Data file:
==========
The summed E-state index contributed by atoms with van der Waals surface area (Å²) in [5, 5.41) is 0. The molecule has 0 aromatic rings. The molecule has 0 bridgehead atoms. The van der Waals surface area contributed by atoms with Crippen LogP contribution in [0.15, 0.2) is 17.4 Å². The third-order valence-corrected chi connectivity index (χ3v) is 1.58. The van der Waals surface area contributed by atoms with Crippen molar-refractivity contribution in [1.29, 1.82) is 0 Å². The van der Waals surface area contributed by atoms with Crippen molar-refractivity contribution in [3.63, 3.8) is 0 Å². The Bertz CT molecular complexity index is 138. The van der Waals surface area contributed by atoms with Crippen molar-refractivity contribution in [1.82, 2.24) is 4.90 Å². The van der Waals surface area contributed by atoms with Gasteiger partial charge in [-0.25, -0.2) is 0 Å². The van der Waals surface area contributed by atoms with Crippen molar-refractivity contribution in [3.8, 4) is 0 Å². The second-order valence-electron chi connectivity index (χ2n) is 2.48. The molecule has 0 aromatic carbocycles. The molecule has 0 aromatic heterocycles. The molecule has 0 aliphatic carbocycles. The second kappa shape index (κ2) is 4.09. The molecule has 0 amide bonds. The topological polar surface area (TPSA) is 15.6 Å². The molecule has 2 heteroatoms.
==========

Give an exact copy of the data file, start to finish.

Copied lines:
The summed E-state index contributed by atoms with van der Waals surface area (Å²) in [5, 5.41) is 0. The molecule has 0 aromatic rings. The molecule has 0 bridgehead atoms. The van der Waals surface area contributed by atoms with Crippen LogP contribution in [0.15, 0.2) is 17.4 Å². The third-order valence-corrected chi connectivity index (χ3v) is 1.58. The van der Waals surface area contributed by atoms with Crippen molar-refractivity contribution in [1.29, 1.82) is 0 Å². The van der Waals surface area contributed by atoms with Crippen molar-refractivity contribution in [3.63, 3.8) is 0 Å². The Bertz CT molecular complexity index is 138. The van der Waals surface area contributed by atoms with Crippen molar-refractivity contribution in [1.82, 2.24) is 4.90 Å². The van der Waals surface area contributed by atoms with Gasteiger partial charge in [-0.25, -0.2) is 0 Å². The van der Waals surface area contributed by atoms with Crippen molar-refractivity contribution in [3.8, 4) is 0 Å². The second-order valence-electron chi connectivity index (χ2n) is 2.48. The molecule has 0 aromatic carbocycles. The molecule has 0 aromatic heterocycles. The molecule has 0 aliphatic carbocycles. The second kappa shape index (κ2) is 4.09. The molecule has 0 amide bonds. The topological polar surface area (TPSA) is 15.6 Å². The molecule has 2 heteroatoms.